One large sweet onion, finely chopped
Approx 10 Tbsp. olive oil
About 4 garlic cloves, chopped
4 or so tomatoes, peeled and chopped
1-2 cups shelled peas
1-2 cups green beans, in ¼-inch slices
About 2 Tbsp. sugar
About 1½ Tbsp. paprika
2 pinches saffron threads
4-6 cups Spanish paella rice or Arborio rice
6-8 cups vegetable stock
2 cups white wine
Place the paella pan over medium heat. Sauté the onion in olive oil. Add the garlic and sauté until tender but not too brown.
Add tomatoes, peas and green beans; sauté to blend, 1-2 minutes. Add sugar, salt, paprika, and saffron; then add the rice and stir to coat.
In a separate pot, bring vegetable stock and wine to a boil. Pour the liquid over the rice and vegetable mixture in batches, stirring almost constantly. As the liquid evaporates, add more. Continue to add liquid, along with pinches of salt, and stir and taste until the rice and flavor are the consistency you want.
Toward the end of cooking the rice, stir in the bay scallops.
Meanwhile, in a separate pot, steam the clams. (I steam them in a little bit of chopped onion, white wine, and water.) Once the clams open, place them around the top of the paella and serve.
Caviar Deviled Eggs and Potatoes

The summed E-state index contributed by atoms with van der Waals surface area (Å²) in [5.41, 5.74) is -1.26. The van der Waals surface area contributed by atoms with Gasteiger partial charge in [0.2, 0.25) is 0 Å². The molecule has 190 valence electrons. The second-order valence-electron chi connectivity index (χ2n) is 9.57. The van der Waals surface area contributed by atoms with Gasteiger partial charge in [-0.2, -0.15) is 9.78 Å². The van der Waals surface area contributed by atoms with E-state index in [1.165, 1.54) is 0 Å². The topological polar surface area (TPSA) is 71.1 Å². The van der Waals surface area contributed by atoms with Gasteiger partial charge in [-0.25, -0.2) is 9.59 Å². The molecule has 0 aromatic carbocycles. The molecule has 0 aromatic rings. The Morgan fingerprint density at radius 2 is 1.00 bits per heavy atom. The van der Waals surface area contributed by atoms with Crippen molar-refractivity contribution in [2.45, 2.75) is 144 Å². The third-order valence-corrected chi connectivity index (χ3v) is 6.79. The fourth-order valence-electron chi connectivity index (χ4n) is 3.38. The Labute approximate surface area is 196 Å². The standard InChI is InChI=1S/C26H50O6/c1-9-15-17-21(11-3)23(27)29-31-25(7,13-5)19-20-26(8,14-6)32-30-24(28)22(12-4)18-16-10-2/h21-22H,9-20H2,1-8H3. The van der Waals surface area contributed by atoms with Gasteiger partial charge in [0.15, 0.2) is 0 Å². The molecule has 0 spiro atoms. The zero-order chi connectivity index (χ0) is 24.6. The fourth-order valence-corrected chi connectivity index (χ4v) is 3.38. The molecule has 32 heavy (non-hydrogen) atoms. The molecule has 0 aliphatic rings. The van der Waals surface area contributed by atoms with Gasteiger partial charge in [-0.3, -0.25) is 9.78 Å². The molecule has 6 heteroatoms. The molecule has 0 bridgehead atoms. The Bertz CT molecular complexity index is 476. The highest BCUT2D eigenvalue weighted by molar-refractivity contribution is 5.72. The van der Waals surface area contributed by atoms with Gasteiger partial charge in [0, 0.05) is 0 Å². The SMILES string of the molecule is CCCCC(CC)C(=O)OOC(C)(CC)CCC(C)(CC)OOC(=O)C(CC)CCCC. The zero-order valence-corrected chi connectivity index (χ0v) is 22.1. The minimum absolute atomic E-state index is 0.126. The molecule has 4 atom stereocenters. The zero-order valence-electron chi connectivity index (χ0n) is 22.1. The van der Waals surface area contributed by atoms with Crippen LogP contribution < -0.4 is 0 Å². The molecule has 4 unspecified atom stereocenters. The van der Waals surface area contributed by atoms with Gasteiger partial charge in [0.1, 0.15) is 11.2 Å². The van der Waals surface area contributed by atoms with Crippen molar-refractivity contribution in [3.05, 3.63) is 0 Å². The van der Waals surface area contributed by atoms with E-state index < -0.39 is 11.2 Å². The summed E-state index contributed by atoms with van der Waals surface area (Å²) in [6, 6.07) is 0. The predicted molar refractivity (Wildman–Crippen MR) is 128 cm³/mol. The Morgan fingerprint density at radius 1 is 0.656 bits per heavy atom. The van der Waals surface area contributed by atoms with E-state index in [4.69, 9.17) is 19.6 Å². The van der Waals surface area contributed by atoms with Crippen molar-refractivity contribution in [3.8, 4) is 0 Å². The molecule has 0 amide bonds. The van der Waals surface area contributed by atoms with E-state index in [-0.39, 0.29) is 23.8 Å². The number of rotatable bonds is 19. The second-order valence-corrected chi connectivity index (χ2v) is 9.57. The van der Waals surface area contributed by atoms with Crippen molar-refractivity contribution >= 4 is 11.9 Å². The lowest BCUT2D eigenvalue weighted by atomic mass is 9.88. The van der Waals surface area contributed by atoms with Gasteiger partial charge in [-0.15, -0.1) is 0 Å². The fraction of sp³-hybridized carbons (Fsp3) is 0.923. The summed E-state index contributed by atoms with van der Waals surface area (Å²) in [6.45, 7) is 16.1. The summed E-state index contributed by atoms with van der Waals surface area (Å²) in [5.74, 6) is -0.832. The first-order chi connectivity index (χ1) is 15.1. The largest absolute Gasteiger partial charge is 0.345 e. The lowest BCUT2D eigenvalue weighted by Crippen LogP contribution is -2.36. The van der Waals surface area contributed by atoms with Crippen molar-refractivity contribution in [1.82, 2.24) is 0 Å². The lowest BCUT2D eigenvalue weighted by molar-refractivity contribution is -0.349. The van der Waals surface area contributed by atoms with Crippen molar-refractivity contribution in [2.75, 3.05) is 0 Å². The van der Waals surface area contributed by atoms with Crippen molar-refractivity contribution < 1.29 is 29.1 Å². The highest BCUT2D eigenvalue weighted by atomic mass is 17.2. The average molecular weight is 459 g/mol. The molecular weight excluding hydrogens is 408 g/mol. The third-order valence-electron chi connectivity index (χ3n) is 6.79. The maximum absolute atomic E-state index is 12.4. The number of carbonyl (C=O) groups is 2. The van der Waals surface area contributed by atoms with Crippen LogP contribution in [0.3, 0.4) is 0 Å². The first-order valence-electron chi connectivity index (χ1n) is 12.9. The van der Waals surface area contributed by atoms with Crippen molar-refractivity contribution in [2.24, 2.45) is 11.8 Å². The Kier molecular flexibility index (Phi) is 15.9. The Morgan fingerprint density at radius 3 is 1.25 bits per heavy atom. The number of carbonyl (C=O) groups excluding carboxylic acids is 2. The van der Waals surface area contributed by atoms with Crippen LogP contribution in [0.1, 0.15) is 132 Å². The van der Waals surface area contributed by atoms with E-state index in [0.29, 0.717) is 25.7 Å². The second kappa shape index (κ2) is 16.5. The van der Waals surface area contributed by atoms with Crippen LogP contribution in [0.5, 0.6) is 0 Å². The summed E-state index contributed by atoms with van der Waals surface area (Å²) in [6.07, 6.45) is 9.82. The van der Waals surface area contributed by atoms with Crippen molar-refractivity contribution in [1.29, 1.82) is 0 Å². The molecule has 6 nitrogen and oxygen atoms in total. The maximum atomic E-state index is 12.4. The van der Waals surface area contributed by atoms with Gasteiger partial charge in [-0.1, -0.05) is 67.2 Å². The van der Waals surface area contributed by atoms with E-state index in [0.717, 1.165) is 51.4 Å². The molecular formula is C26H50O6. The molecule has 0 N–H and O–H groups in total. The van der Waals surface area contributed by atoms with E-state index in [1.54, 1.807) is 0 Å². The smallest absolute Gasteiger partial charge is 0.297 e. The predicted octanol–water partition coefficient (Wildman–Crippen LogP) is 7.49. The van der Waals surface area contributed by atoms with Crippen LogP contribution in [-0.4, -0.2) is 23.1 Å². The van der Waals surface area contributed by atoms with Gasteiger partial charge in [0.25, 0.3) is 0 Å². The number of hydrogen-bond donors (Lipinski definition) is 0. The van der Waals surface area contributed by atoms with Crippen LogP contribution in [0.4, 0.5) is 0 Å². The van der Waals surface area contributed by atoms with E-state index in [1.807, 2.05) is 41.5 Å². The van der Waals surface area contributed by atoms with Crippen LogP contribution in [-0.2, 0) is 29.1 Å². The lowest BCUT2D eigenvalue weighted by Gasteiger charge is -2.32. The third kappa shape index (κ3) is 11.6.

A motoryacht chef served these two easy-to-make recipes together during a cocktail party at a boat show in Antigua. You might think that deviled eggs and new potatoes are unremarkable, but serving them this way makes guests go gaga.
Deviled Egg Ingredients:
A dozen hardboiled eggs, shelled
About 2 Tbsp. mayonnaise
About 1 Tbsp. Dijon mustard
About 2 pinches of sugar
Caviar of your choice
Caviar Potatoes Ingredients:
Bag of new potatoes
Slice the eggs in half and scoop out the yolks. Combine yolks with mayonnaise, mustard, and sugar. The consistency should be thick, not runny. Spoon the mixture back into the halved eggs. Shake paprika over all the deviled eggs, and then top half of the deviled eggs with a dollop of caviar.
Cook the potatoes as you prefer. I like to put them on a baking sheet and broil them with a little olive oil, salt and pepper. Once they’re cooked and cooled, slice off a little bit of each potato’s bottom so it will stand upright on a tray. Scoop out the top of each potato with a strawberry hulling tool or small spoon. Spoon sour cream into the hole at the top. Top half the potatoes with a dollop of caviar.
Infatuation’s Baked Stuffed Mussels
This recipe comes from a charter story I wrote about a decade ago in Italy aboard the 136-foot Jongert Infatuation. Baked stuffed mussels are simple to make; it’s the homemade breadcrumbs from this chef’s recipe that take the dish up a notch.
About 1 cup of white wine
Breadcrumbs (made to your personal taste from brioche, shallots, coriander, thyme, Parmesan, chives, butter and olive oil)
Steam the mussels in the shallots, wine, and butter, and then pick out the meat. Place three pieces of mussel meat in each empty shell. Cover with the breadcrumbs and broil until hot.
By Kim Kavin, Southern Boating August 2018